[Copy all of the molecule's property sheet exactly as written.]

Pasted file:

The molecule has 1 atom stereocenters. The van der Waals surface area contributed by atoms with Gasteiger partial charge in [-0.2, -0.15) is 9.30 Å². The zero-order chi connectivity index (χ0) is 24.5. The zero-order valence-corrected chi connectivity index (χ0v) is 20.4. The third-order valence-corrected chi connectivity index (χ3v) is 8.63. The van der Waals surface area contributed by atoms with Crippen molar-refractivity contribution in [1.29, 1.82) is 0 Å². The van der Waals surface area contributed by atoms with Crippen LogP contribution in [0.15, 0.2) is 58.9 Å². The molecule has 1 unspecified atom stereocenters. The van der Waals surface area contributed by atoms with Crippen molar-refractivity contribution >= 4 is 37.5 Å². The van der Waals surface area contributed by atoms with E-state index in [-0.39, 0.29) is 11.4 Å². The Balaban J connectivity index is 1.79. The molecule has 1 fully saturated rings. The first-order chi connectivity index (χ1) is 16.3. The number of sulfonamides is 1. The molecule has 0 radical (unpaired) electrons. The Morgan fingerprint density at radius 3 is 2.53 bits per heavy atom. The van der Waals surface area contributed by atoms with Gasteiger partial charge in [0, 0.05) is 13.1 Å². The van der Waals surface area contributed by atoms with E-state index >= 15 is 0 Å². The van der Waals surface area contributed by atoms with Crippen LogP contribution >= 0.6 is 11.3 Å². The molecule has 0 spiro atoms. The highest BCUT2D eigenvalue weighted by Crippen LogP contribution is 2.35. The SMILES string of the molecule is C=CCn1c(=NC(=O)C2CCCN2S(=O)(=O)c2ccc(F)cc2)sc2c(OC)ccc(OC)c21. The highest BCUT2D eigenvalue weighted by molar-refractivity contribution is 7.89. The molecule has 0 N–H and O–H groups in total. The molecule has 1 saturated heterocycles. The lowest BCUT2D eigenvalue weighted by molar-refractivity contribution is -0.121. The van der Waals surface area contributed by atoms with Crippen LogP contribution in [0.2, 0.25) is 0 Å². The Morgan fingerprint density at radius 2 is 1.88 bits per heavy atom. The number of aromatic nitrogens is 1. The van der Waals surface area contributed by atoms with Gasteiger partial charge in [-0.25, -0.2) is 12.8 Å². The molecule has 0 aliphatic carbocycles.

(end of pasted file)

The molecule has 1 atom stereocenters. The van der Waals surface area contributed by atoms with Gasteiger partial charge in [-0.2, -0.15) is 9.30 Å². The zero-order chi connectivity index (χ0) is 24.5. The zero-order valence-corrected chi connectivity index (χ0v) is 20.4. The third-order valence-corrected chi connectivity index (χ3v) is 8.63. The van der Waals surface area contributed by atoms with Crippen molar-refractivity contribution in [1.29, 1.82) is 0 Å². The van der Waals surface area contributed by atoms with Crippen LogP contribution in [0.15, 0.2) is 58.9 Å². The molecule has 1 unspecified atom stereocenters. The van der Waals surface area contributed by atoms with Crippen molar-refractivity contribution >= 4 is 37.5 Å². The van der Waals surface area contributed by atoms with E-state index in [-0.39, 0.29) is 11.4 Å². The Balaban J connectivity index is 1.79. The molecule has 1 fully saturated rings. The first-order chi connectivity index (χ1) is 16.3. The number of sulfonamides is 1. The molecule has 0 radical (unpaired) electrons. The Morgan fingerprint density at radius 3 is 2.53 bits per heavy atom. The van der Waals surface area contributed by atoms with Gasteiger partial charge in [0, 0.05) is 13.1 Å². The van der Waals surface area contributed by atoms with E-state index >= 15 is 0 Å². The van der Waals surface area contributed by atoms with Crippen LogP contribution >= 0.6 is 11.3 Å². The molecule has 0 spiro atoms. The highest BCUT2D eigenvalue weighted by Crippen LogP contribution is 2.35. The SMILES string of the molecule is C=CCn1c(=NC(=O)C2CCCN2S(=O)(=O)c2ccc(F)cc2)sc2c(OC)ccc(OC)c21. The highest BCUT2D eigenvalue weighted by molar-refractivity contribution is 7.89. The molecule has 0 N–H and O–H groups in total. The molecule has 1 saturated heterocycles. The lowest BCUT2D eigenvalue weighted by molar-refractivity contribution is -0.121. The van der Waals surface area contributed by atoms with Crippen LogP contribution in [0.2, 0.25) is 0 Å². The Morgan fingerprint density at radius 2 is 1.88 bits per heavy atom. The number of aromatic nitrogens is 1. The van der Waals surface area contributed by atoms with Gasteiger partial charge in [-0.25, -0.2) is 12.8 Å². The molecule has 0 aliphatic carbocycles.